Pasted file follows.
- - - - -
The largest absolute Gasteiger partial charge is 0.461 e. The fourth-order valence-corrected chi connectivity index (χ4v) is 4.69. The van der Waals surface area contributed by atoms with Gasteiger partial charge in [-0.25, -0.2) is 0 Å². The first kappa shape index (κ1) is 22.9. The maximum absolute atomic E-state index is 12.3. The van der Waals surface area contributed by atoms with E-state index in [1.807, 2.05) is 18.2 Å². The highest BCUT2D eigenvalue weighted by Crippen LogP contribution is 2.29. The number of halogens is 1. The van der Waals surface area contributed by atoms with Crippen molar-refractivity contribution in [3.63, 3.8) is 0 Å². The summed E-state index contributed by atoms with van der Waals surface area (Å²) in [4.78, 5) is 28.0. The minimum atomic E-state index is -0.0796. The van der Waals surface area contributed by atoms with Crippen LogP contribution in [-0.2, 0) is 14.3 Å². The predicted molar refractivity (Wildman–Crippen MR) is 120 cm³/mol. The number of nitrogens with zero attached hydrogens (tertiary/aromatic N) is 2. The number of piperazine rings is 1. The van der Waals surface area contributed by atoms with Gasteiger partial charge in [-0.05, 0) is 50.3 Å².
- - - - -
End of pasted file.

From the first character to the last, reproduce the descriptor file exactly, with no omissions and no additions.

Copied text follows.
The largest absolute Gasteiger partial charge is 0.461 e. The fourth-order valence-corrected chi connectivity index (χ4v) is 4.69. The van der Waals surface area contributed by atoms with Gasteiger partial charge in [-0.25, -0.2) is 0 Å². The first kappa shape index (κ1) is 22.9. The maximum absolute atomic E-state index is 12.3. The van der Waals surface area contributed by atoms with E-state index in [1.807, 2.05) is 18.2 Å². The highest BCUT2D eigenvalue weighted by Crippen LogP contribution is 2.29. The number of halogens is 1. The van der Waals surface area contributed by atoms with Crippen molar-refractivity contribution in [3.63, 3.8) is 0 Å². The summed E-state index contributed by atoms with van der Waals surface area (Å²) in [4.78, 5) is 28.0. The minimum atomic E-state index is -0.0796. The van der Waals surface area contributed by atoms with Crippen LogP contribution in [-0.2, 0) is 14.3 Å². The predicted molar refractivity (Wildman–Crippen MR) is 120 cm³/mol. The number of nitrogens with zero attached hydrogens (tertiary/aromatic N) is 2. The number of piperazine rings is 1. The van der Waals surface area contributed by atoms with Gasteiger partial charge in [-0.05, 0) is 50.3 Å².